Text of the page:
VeChain Arrives: What to Know About the $1.5 Billion Blockchain for Business

After amassing more than $1 billion in investment, the VeChain blockchain is officially operational, marking the latest milestone for the project.

AccessTimeIconJun 30, 2018 at 5:30 a.m. UTC
Updated Sep 13, 2021 at 8:07 a.m. UTC
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Yet another top-20 cryptocurrency has officially released live software.

As of 0:00 UTC Saturday, the first block on the VeChain blockchain, whose token supply is valued at $1.46 billion at writing, has been mined, marking a milestone for a project that aims to convince businesses to adopt code tied to a crypto asset traded on a public market.

Seeking to address obstacles with public blockchains like ethereum and bitcoin (namely alleged governance inefficiencies, economic model issues and design difficulties), the project also hopes to eclipse solutions like Hyperledger that have so far been the go-to platforms for business.

In short, founded by former CIO of Louis Vuitton China, Sunny Lu, VeChain hopes to be the first to put "real business" applications on a public blockchain.

"Right now, if we look at all the existing public blockchains, there is a common economic model which is from bitcoin that tries to motivate more people to join the network," Lu explained. "The cost to use public blockchains is linked to the token valuation on the blockchain directly."

For the execution of more exotic blockchain features like smart contracts and decentralized applications, Lu argues this is a problem.

He told CoinDesk:

"It kind of generates a typical paradox which is, the more utility, the more use cases, the higher valuation of the token. It also means a higher cost to use the blockchain, and that means no one will use it anymore if the cost is too high."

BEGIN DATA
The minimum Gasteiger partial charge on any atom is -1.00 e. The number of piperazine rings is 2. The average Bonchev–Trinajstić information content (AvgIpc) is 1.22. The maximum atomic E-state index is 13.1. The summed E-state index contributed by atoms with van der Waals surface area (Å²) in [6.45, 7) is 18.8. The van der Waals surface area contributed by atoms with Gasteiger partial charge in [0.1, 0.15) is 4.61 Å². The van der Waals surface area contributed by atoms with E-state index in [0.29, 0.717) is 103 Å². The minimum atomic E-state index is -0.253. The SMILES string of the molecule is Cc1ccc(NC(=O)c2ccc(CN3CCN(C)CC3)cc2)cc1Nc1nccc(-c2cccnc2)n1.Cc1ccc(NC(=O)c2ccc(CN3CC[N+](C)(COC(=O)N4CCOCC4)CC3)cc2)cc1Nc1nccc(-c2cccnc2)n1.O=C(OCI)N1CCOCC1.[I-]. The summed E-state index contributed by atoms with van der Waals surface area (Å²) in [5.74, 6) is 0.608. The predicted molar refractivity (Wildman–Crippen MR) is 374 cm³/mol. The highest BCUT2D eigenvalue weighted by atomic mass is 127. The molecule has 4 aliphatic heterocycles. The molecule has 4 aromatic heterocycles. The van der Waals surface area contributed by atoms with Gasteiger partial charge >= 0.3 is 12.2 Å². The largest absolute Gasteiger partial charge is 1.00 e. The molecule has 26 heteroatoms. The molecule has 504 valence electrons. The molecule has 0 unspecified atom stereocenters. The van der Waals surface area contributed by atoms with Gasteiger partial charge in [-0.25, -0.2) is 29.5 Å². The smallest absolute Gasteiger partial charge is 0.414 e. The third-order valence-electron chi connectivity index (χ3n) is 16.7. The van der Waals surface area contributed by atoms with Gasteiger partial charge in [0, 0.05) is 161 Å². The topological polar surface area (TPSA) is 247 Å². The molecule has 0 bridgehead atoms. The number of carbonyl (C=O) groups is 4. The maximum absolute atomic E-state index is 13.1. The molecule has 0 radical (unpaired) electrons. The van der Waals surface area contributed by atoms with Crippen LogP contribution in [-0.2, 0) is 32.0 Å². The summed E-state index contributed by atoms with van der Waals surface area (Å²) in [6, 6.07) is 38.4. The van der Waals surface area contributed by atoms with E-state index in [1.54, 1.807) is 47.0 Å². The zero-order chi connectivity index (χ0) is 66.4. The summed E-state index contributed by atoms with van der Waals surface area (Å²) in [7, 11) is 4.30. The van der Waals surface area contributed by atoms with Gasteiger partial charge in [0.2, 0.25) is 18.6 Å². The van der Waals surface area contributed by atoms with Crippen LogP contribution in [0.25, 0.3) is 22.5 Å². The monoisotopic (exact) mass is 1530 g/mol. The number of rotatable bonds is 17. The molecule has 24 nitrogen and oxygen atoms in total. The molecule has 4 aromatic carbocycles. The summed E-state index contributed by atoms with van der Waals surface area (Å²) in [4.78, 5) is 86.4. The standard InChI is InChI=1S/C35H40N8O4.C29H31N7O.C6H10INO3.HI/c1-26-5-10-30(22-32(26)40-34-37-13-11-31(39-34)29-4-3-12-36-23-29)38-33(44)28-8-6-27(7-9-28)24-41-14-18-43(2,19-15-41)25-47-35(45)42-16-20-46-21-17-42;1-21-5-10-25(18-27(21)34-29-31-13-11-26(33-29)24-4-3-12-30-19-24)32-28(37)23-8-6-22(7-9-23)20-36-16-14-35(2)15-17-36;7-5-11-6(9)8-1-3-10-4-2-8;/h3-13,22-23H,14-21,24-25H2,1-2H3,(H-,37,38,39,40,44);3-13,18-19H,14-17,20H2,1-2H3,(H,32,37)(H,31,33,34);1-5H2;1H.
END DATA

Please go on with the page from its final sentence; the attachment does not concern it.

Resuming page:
To solve this, VeChain uses a twin token system in which its VET asset functions as a store of value, and the VeThor token represents the underlying cost of using the blockchain. (The project is not alone in using such a system. Both Neo and Ontology (whose launch is underway) also support twin tokens that seek to break up varying user behaviors.)

Still, another means by which VeChain has sought to differentiate is by emphasizing what Lu calls "ready to wear" software that reduces development time and costs.

"All of the public blockchains running in total decentralization mode are like naked blockchains to most enterprises," Lu said. "Because it's just open source for the core codes, if you want to build up an application, you've got to do everything by yourself starting from scratch."

Early backing

But perhaps what distinguishes VeChain from its competitors is the extent to which enterprises are already said to be involved in that process. VeChain boasts partnerships with automobile manufacturers BMW and Groupe Renault, and global quality assurance and risk management company DNV GL.

Some partners, like DNV GL, have even taken on a more technical role in the project's execution – specifically within its governance system, a key part of VeChain's pitch to businesses.

Notably, the project uses a system called "proof-of-authority" (PoA) to govern how its blockchain rules can be altered, which Lu says offers enterprises "a balance between decentralization and centralization."

VeChain is not the first project to attempt to walk this line.

EOS and Tron have also experimented with new governance models in which software users are positioned as "community members" that can use their tokens to elect delegates (nodes) to validate blocks.

In this way, VeChain's consensus system has two components. The first, what Lu refers to as the "decentralized part,' is that token holders have the ability to vote, and that the weight of their vote corresponds to the number of VET tokens they hold and whether or not they complete a KYC process.